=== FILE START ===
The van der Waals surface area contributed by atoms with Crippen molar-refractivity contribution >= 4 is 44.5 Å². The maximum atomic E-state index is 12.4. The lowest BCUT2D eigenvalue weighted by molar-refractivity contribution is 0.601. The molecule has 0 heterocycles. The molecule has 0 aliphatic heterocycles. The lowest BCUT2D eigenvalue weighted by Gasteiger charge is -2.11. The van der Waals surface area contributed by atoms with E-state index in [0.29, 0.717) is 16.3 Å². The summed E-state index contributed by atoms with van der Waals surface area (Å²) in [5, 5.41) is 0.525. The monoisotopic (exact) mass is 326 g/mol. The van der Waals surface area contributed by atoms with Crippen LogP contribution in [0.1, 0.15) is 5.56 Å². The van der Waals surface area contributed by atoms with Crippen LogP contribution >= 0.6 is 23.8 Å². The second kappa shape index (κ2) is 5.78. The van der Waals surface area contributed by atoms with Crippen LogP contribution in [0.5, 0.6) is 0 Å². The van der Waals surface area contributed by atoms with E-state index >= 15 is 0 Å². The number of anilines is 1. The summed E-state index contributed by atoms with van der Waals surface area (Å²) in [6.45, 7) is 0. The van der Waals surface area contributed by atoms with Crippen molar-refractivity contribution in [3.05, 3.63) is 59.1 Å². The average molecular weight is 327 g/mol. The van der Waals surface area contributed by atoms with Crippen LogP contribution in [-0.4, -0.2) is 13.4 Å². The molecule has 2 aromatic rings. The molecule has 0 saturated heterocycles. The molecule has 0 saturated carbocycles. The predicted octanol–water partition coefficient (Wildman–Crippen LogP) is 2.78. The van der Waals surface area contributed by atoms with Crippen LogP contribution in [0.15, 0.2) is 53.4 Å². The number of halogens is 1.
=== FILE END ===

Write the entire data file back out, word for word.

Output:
The van der Waals surface area contributed by atoms with Crippen molar-refractivity contribution >= 4 is 44.5 Å². The maximum atomic E-state index is 12.4. The lowest BCUT2D eigenvalue weighted by molar-refractivity contribution is 0.601. The molecule has 0 heterocycles. The molecule has 0 aliphatic heterocycles. The lowest BCUT2D eigenvalue weighted by Gasteiger charge is -2.11. The van der Waals surface area contributed by atoms with E-state index in [0.29, 0.717) is 16.3 Å². The summed E-state index contributed by atoms with van der Waals surface area (Å²) in [5, 5.41) is 0.525. The monoisotopic (exact) mass is 326 g/mol. The van der Waals surface area contributed by atoms with Crippen LogP contribution in [0.1, 0.15) is 5.56 Å². The van der Waals surface area contributed by atoms with Crippen LogP contribution >= 0.6 is 23.8 Å². The second kappa shape index (κ2) is 5.78. The van der Waals surface area contributed by atoms with Crippen LogP contribution in [0.5, 0.6) is 0 Å². The van der Waals surface area contributed by atoms with E-state index >= 15 is 0 Å². The number of anilines is 1. The summed E-state index contributed by atoms with van der Waals surface area (Å²) in [6.45, 7) is 0. The van der Waals surface area contributed by atoms with Crippen molar-refractivity contribution in [3.05, 3.63) is 59.1 Å². The average molecular weight is 327 g/mol. The van der Waals surface area contributed by atoms with Crippen LogP contribution in [-0.4, -0.2) is 13.4 Å². The molecule has 2 aromatic rings. The molecule has 0 saturated heterocycles. The molecule has 0 saturated carbocycles. The predicted octanol–water partition coefficient (Wildman–Crippen LogP) is 2.78. The van der Waals surface area contributed by atoms with Crippen LogP contribution in [0.15, 0.2) is 53.4 Å². The number of halogens is 1.